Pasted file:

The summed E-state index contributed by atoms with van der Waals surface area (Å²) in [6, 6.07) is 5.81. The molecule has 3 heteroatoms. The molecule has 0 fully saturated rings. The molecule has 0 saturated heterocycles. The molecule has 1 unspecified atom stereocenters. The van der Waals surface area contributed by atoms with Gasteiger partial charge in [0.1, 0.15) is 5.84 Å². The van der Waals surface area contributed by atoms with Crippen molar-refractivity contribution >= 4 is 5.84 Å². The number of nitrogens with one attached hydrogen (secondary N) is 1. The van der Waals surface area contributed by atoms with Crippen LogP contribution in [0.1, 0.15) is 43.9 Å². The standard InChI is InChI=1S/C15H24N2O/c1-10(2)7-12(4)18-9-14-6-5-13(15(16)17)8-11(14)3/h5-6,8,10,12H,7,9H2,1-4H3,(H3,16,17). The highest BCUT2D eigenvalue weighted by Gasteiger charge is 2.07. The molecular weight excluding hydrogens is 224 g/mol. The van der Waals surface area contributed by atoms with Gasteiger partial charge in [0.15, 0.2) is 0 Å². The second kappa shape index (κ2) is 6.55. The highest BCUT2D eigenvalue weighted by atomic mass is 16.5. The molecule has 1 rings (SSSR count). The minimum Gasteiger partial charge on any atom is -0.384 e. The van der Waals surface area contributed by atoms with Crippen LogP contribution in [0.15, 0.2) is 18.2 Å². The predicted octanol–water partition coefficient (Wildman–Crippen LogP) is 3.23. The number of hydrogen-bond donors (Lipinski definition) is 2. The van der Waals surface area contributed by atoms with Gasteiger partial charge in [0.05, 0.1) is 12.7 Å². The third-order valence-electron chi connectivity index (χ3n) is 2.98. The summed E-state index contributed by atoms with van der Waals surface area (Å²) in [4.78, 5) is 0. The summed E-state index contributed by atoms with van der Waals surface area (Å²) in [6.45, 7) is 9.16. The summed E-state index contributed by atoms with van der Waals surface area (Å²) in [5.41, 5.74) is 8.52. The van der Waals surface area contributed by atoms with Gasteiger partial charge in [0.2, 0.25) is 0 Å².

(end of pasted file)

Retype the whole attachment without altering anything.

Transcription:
The summed E-state index contributed by atoms with van der Waals surface area (Å²) in [6, 6.07) is 5.81. The molecule has 3 heteroatoms. The molecule has 0 fully saturated rings. The molecule has 0 saturated heterocycles. The molecule has 1 unspecified atom stereocenters. The van der Waals surface area contributed by atoms with Gasteiger partial charge in [0.1, 0.15) is 5.84 Å². The van der Waals surface area contributed by atoms with Crippen molar-refractivity contribution >= 4 is 5.84 Å². The number of nitrogens with one attached hydrogen (secondary N) is 1. The van der Waals surface area contributed by atoms with Crippen LogP contribution in [0.1, 0.15) is 43.9 Å². The standard InChI is InChI=1S/C15H24N2O/c1-10(2)7-12(4)18-9-14-6-5-13(15(16)17)8-11(14)3/h5-6,8,10,12H,7,9H2,1-4H3,(H3,16,17). The highest BCUT2D eigenvalue weighted by Gasteiger charge is 2.07. The molecular weight excluding hydrogens is 224 g/mol. The van der Waals surface area contributed by atoms with Gasteiger partial charge in [0.15, 0.2) is 0 Å². The second kappa shape index (κ2) is 6.55. The highest BCUT2D eigenvalue weighted by atomic mass is 16.5. The molecule has 1 rings (SSSR count). The minimum Gasteiger partial charge on any atom is -0.384 e. The van der Waals surface area contributed by atoms with Crippen LogP contribution in [0.15, 0.2) is 18.2 Å². The predicted octanol–water partition coefficient (Wildman–Crippen LogP) is 3.23. The number of hydrogen-bond donors (Lipinski definition) is 2. The van der Waals surface area contributed by atoms with Gasteiger partial charge in [0.05, 0.1) is 12.7 Å². The third-order valence-electron chi connectivity index (χ3n) is 2.98. The summed E-state index contributed by atoms with van der Waals surface area (Å²) in [4.78, 5) is 0. The summed E-state index contributed by atoms with van der Waals surface area (Å²) in [6.45, 7) is 9.16. The summed E-state index contributed by atoms with van der Waals surface area (Å²) in [5.41, 5.74) is 8.52. The van der Waals surface area contributed by atoms with Gasteiger partial charge in [0.2, 0.25) is 0 Å².